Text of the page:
Which napkins are more environmentally friendly—cloth or paper? For the answer, we asked Pablo Päster, environmental consultant and columnist for treehugger.com, to
calculate the impact of setting the table with a year's worth of napkins. He added up the water resources used and gas emissions produced to grow the raw materials,
manufacture the napkins and (for cloth) launder them weekly.
Not So Good—Paper: 7.5 pounds of greenhouse-gas emissions* and uses 24.5 gallons of water
Good—Cotton**: 3.9 pounds of greenhouse-gas emissions and 43.3 gallons of water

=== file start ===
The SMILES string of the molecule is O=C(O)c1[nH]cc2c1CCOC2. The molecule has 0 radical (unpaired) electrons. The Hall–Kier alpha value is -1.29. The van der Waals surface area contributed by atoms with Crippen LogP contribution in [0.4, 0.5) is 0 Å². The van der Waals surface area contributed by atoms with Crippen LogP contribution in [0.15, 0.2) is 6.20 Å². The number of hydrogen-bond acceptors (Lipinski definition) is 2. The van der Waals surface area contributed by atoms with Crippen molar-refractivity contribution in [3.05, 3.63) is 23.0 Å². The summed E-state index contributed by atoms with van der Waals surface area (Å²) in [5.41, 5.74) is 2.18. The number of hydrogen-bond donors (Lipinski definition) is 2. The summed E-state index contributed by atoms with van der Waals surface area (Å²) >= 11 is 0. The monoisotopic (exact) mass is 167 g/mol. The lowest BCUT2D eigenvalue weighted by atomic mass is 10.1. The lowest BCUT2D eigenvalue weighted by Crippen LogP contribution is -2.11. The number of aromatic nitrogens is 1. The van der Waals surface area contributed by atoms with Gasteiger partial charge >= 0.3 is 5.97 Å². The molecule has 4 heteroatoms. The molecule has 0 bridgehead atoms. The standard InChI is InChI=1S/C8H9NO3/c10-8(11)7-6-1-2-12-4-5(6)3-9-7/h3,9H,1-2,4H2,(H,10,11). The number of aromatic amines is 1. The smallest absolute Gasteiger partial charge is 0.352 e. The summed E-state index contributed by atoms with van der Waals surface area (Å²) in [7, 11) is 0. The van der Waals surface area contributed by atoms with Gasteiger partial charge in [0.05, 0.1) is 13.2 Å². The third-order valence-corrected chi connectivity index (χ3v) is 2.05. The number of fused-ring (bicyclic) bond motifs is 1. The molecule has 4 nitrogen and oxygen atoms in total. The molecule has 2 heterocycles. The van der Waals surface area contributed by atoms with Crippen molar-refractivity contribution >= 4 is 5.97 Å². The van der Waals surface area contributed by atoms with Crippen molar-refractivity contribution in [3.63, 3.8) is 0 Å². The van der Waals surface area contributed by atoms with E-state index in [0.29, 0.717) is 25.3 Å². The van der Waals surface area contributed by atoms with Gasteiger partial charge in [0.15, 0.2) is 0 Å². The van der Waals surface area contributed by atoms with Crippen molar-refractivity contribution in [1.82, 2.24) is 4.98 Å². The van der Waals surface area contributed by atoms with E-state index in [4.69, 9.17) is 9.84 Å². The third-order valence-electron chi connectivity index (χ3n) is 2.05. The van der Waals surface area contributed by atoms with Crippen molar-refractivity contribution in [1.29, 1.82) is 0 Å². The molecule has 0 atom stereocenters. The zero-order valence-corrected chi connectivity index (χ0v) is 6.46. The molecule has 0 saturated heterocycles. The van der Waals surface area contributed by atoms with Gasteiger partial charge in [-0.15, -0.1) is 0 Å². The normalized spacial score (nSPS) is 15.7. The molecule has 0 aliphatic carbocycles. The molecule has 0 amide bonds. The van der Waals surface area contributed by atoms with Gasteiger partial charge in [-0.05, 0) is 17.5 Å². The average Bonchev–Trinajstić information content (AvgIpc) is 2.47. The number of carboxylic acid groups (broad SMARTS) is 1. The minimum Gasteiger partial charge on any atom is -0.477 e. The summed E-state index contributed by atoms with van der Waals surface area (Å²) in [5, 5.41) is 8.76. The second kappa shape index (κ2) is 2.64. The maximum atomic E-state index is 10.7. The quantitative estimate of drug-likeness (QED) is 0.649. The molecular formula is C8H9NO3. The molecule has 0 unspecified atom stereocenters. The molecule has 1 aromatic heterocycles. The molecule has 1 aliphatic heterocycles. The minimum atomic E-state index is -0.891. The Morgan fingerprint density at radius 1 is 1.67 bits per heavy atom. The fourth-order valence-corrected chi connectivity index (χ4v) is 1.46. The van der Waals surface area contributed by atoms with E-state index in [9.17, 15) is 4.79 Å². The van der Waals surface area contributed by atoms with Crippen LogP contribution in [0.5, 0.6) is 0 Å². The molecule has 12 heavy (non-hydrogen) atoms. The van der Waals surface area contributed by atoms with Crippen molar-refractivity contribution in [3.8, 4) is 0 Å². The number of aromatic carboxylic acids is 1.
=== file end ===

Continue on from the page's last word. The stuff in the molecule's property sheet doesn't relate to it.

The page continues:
Best—Linen**: 1.9 pounds of greenhouse-gas emissions and 8.9 gallons of water
*This excludes the greenhouse-gas emissions associated with the degradation of paper napkins once they go to the landfill.
**Cotton is a highly irrigated crop and uses a lot of pesticides while linen napkins are made from the more eco-friendly flax plant.